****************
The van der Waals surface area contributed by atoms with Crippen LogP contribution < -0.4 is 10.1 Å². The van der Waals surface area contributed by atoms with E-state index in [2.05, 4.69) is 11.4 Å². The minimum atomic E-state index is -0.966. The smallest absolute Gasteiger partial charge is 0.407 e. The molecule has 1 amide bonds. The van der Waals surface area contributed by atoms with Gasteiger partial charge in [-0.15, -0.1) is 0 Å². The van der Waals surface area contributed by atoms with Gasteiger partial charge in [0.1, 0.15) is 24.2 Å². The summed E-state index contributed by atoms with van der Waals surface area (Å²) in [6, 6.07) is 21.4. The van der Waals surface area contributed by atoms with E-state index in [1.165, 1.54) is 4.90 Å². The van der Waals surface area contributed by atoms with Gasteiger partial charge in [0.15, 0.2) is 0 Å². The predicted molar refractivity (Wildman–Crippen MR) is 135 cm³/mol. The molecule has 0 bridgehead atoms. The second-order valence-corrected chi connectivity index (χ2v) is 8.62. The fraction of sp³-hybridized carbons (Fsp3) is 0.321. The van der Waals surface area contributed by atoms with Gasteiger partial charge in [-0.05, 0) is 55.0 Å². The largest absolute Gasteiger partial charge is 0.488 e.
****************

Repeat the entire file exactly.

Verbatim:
The van der Waals surface area contributed by atoms with Crippen LogP contribution < -0.4 is 10.1 Å². The van der Waals surface area contributed by atoms with E-state index in [2.05, 4.69) is 11.4 Å². The minimum atomic E-state index is -0.966. The smallest absolute Gasteiger partial charge is 0.407 e. The molecule has 1 amide bonds. The van der Waals surface area contributed by atoms with Gasteiger partial charge in [-0.15, -0.1) is 0 Å². The van der Waals surface area contributed by atoms with Gasteiger partial charge in [0.1, 0.15) is 24.2 Å². The summed E-state index contributed by atoms with van der Waals surface area (Å²) in [6, 6.07) is 21.4. The van der Waals surface area contributed by atoms with E-state index in [1.165, 1.54) is 4.90 Å². The van der Waals surface area contributed by atoms with Gasteiger partial charge in [0.15, 0.2) is 0 Å². The predicted molar refractivity (Wildman–Crippen MR) is 135 cm³/mol. The molecule has 0 bridgehead atoms. The second-order valence-corrected chi connectivity index (χ2v) is 8.62. The fraction of sp³-hybridized carbons (Fsp3) is 0.321. The van der Waals surface area contributed by atoms with Gasteiger partial charge in [-0.05, 0) is 55.0 Å². The largest absolute Gasteiger partial charge is 0.488 e.